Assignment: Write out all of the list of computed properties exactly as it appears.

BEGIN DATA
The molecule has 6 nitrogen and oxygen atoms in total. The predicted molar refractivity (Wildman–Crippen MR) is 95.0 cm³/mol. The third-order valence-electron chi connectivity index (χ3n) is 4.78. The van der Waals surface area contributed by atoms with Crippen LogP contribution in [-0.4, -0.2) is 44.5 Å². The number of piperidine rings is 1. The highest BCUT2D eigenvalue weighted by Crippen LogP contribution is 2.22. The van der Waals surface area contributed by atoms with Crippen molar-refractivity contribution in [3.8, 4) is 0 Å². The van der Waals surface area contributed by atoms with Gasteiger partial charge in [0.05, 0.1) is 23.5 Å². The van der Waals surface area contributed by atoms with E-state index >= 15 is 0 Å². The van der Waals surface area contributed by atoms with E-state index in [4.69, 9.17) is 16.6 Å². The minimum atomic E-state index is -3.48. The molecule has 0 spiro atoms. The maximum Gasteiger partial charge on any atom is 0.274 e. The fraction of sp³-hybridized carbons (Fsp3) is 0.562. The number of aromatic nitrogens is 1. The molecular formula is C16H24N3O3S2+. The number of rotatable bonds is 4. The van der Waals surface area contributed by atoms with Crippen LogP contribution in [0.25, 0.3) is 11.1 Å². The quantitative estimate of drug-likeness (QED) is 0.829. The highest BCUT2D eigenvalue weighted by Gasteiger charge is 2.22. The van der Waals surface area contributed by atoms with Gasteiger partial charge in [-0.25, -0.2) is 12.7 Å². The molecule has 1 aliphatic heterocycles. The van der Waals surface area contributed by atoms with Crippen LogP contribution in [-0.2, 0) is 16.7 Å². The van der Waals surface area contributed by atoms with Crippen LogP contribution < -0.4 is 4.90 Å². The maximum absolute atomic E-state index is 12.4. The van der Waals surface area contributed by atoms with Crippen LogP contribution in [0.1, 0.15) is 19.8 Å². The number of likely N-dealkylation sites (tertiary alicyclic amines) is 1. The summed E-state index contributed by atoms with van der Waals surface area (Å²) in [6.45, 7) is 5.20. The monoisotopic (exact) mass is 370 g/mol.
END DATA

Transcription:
The molecule has 6 nitrogen and oxygen atoms in total. The predicted molar refractivity (Wildman–Crippen MR) is 95.0 cm³/mol. The third-order valence-electron chi connectivity index (χ3n) is 4.78. The van der Waals surface area contributed by atoms with Crippen LogP contribution in [-0.4, -0.2) is 44.5 Å². The number of piperidine rings is 1. The highest BCUT2D eigenvalue weighted by Crippen LogP contribution is 2.22. The van der Waals surface area contributed by atoms with Crippen molar-refractivity contribution in [3.8, 4) is 0 Å². The van der Waals surface area contributed by atoms with Gasteiger partial charge in [0.05, 0.1) is 23.5 Å². The van der Waals surface area contributed by atoms with E-state index >= 15 is 0 Å². The van der Waals surface area contributed by atoms with E-state index in [4.69, 9.17) is 16.6 Å². The minimum atomic E-state index is -3.48. The molecule has 0 spiro atoms. The maximum Gasteiger partial charge on any atom is 0.274 e. The fraction of sp³-hybridized carbons (Fsp3) is 0.562. The number of aromatic nitrogens is 1. The molecular formula is C16H24N3O3S2+. The number of rotatable bonds is 4. The van der Waals surface area contributed by atoms with Crippen LogP contribution in [0.25, 0.3) is 11.1 Å². The quantitative estimate of drug-likeness (QED) is 0.829. The highest BCUT2D eigenvalue weighted by Gasteiger charge is 2.22. The van der Waals surface area contributed by atoms with Gasteiger partial charge in [-0.25, -0.2) is 12.7 Å². The molecule has 1 aliphatic heterocycles. The van der Waals surface area contributed by atoms with Crippen LogP contribution in [-0.2, 0) is 16.7 Å². The van der Waals surface area contributed by atoms with Crippen LogP contribution < -0.4 is 4.90 Å². The maximum absolute atomic E-state index is 12.4. The van der Waals surface area contributed by atoms with Crippen LogP contribution in [0.1, 0.15) is 19.8 Å². The number of likely N-dealkylation sites (tertiary alicyclic amines) is 1. The summed E-state index contributed by atoms with van der Waals surface area (Å²) in [6.45, 7) is 5.20. The monoisotopic (exact) mass is 370 g/mol.